I regularly weed our collection of storage containers to be sure we have lids for all the containers and vice versa. I also stack the lids on top of the corresponding sized container so you can grab the lid when you grab the container. It takes less than 2 minutes to put them away properly, but still I’m constantly having to go back after my roommate to put them away properly (or else there will be an early morning tantrum along the lines of why are there no lids for this container). My roommate is an otherwise lovely person, but if it requires the merest hint of work (other than removing from the dishwasher and putting on the shelf) she won’t do it.

  19. posted by Dream Mom DBA on

    I do two things. One, I just put the lid on the container when I store it. Two, I buy the same type of container. Problem solved.

    I keep very few containers. I like the Glad 3 cup plastic storage containers-I store different nuts in the refrigerator and have some empty ones to store leftovers. They stack nicely in the refrigerator doors.

    For my clients, most of the time, we eliminate 85% of their plastic storage containers and they don’t miss it. Ironically, one of my clients and I were spending the day together shopping and she happened to mention the whole plastic ware thing. She said she was nervous about elminating so much of it but since that time, she hasn’t missed it at all and she can’t believe she used to keep that much stuff.

  20. posted by Louise on

    We have the older version of the Premiere line, and they are, indeed, stain resistant. But that’s not why I bought them.

    Our storage space is so small that I chose all square containers to maximize the space. (I wrote about it here: )

    The lids do not seal as tightly as I would like, so when the new line came out I was willing to upgrade for the better lids. However, Rubbermaid redesigned the basic shape of the containers and they are no longer square. They literally do not fit the space I have designated for them.

  21. posted by Susan on

    We bought ours from Costco about a year ago and they are wonderful. I have not had any problems with staining or leaking. I never realized that the lids snap onto the bottom (until just now) but don’t find that particularly useful. I have a a small bin next to the containers where all the lids go and don’t have a problem with missing lids. I use those primarily although I use other set of Tupperware containers (the FridgeSmart set, WONDERFUL for storing fruits and veggies so they keep fresh MUCH longer) that don’t stack well but I make do because they work so well.

  22. posted by Meags on

    I can’t believe no one has brought this up yet, but I don’t think that heating plastic in the microwave is going to harm you.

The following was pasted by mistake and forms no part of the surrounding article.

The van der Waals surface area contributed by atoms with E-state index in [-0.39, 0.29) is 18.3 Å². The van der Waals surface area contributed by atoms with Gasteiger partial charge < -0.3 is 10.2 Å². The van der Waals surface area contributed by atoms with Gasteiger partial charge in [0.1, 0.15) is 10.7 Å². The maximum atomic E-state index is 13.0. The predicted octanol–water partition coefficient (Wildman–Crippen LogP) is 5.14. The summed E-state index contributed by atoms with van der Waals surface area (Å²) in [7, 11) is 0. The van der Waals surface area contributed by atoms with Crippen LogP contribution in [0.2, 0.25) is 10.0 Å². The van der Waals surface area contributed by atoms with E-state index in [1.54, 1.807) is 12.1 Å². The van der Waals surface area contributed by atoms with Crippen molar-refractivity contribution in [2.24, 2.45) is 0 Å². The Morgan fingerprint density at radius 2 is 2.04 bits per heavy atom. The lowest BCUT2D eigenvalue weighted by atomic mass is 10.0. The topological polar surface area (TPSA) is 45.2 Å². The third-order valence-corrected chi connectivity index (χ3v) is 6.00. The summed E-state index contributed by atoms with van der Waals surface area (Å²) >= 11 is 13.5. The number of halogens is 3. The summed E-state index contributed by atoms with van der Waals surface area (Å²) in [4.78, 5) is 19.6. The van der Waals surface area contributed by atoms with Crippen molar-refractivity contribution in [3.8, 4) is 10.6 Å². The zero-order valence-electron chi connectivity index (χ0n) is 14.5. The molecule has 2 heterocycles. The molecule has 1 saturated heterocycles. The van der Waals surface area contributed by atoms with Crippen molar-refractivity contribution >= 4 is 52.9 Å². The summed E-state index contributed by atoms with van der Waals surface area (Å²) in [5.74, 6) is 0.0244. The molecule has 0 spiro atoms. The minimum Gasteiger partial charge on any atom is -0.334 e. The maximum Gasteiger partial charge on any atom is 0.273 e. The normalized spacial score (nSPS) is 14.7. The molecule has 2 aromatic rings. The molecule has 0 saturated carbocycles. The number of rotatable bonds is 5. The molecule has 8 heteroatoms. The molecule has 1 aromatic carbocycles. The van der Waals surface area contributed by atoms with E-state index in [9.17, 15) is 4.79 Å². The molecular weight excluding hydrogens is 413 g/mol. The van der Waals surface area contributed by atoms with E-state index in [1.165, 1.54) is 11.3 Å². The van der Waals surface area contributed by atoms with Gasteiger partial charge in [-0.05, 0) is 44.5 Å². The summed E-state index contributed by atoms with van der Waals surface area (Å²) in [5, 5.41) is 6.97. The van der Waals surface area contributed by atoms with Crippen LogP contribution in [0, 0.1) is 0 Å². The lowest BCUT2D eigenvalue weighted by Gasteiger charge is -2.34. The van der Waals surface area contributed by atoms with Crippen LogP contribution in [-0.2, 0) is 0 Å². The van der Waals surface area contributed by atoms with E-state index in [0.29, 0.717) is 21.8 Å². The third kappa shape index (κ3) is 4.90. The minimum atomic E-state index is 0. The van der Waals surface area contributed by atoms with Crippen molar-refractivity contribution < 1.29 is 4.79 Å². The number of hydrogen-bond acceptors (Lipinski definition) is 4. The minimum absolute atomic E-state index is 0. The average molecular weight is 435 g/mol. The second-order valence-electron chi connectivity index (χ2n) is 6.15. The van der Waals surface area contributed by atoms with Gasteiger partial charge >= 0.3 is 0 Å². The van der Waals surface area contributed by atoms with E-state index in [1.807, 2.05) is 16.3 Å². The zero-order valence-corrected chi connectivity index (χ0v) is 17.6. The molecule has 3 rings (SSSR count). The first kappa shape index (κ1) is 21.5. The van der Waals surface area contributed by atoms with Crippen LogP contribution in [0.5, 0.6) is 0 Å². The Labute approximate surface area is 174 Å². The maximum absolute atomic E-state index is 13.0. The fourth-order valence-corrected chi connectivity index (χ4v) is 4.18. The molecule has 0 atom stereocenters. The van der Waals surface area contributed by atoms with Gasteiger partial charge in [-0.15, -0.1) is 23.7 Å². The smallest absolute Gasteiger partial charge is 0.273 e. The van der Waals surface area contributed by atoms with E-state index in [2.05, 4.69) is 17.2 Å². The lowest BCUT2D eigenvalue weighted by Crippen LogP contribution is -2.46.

23. posted by Martin on

    A little OT, but does anyone know of a glass alternative? I don’t even know if it exists, but if there’s something made of glass that has a lid and can go from freezer to microwave I’d love to have your suggestion…

  24. posted by erin on

    @ Martin – I use Pyrex containers. They are glass bottoms with plastic lids. My favourites have a steam vent that you can open in the lid when you microwave. They are safe for the freezer, dishwasher, and the microwave.;pid=348

    A quick Google search got me this link – they are not exactly like the ones I have, but close.

  25. posted by Trisha on

    I recently replaced all my plastics with glass and LOVE the Frigoverre products from the Container Store. they come in all sizes and shapes, I use the small rectangle and round ones daily. They also have a great pitcher with a hermetically sealed top. it’s a great size and fits in the fridge really well. Compared to the price of plastics, they are actually cheaper and will last forever. no staining, no weird smells. my only complaint is that the lids are pretty basic. I don’t use the lids in the microwave, either, just a paper towel so they dont’ stain. good luck πŸ™‚

  26. posted by Meg on


    We use Pyrex mixing bowls with lids. They’re great, and they fit in each other.

    And while not necessarily microwave safe, we also collect glass jars (from food we’ve bought) to use in the fridge for leftovers. We recently discovered that Classico uses mason jars — a happy discovery since our small blender/food processor has an adapter to use mason jars instead of the plastic containers that come with it.

  27. posted by Trisha on


  28. posted by Jim Deitzel on

    The Premier containers work very well. The do everything Rubbermaid says they do. I do want to mention that the all three Rubbermaid container series (Premier, Easy Find Lids & Produce Saver) use the same size bases and lids along with the same organizational system.